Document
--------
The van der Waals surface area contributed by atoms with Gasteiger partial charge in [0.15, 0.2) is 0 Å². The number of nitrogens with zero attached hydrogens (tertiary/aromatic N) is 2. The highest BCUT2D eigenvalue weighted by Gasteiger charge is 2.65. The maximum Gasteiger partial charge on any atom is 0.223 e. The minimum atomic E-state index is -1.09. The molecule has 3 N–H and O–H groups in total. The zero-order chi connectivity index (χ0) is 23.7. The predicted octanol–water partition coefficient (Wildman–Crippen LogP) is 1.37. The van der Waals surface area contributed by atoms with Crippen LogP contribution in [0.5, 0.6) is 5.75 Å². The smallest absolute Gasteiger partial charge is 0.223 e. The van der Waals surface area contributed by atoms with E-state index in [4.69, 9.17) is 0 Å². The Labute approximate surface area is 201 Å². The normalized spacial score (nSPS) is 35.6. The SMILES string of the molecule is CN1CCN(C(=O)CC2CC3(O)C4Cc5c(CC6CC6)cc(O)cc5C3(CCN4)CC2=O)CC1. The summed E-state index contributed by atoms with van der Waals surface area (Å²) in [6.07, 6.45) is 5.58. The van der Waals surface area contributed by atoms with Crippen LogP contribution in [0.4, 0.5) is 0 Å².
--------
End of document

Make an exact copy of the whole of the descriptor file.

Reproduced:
The van der Waals surface area contributed by atoms with Gasteiger partial charge in [0.15, 0.2) is 0 Å². The number of nitrogens with zero attached hydrogens (tertiary/aromatic N) is 2. The highest BCUT2D eigenvalue weighted by Gasteiger charge is 2.65. The maximum Gasteiger partial charge on any atom is 0.223 e. The minimum atomic E-state index is -1.09. The molecule has 3 N–H and O–H groups in total. The zero-order chi connectivity index (χ0) is 23.7. The predicted octanol–water partition coefficient (Wildman–Crippen LogP) is 1.37. The van der Waals surface area contributed by atoms with Crippen LogP contribution in [0.5, 0.6) is 5.75 Å². The smallest absolute Gasteiger partial charge is 0.223 e. The van der Waals surface area contributed by atoms with E-state index in [4.69, 9.17) is 0 Å². The Labute approximate surface area is 201 Å². The normalized spacial score (nSPS) is 35.6. The SMILES string of the molecule is CN1CCN(C(=O)CC2CC3(O)C4Cc5c(CC6CC6)cc(O)cc5C3(CCN4)CC2=O)CC1. The summed E-state index contributed by atoms with van der Waals surface area (Å²) in [6.07, 6.45) is 5.58. The van der Waals surface area contributed by atoms with Crippen LogP contribution in [0.4, 0.5) is 0 Å².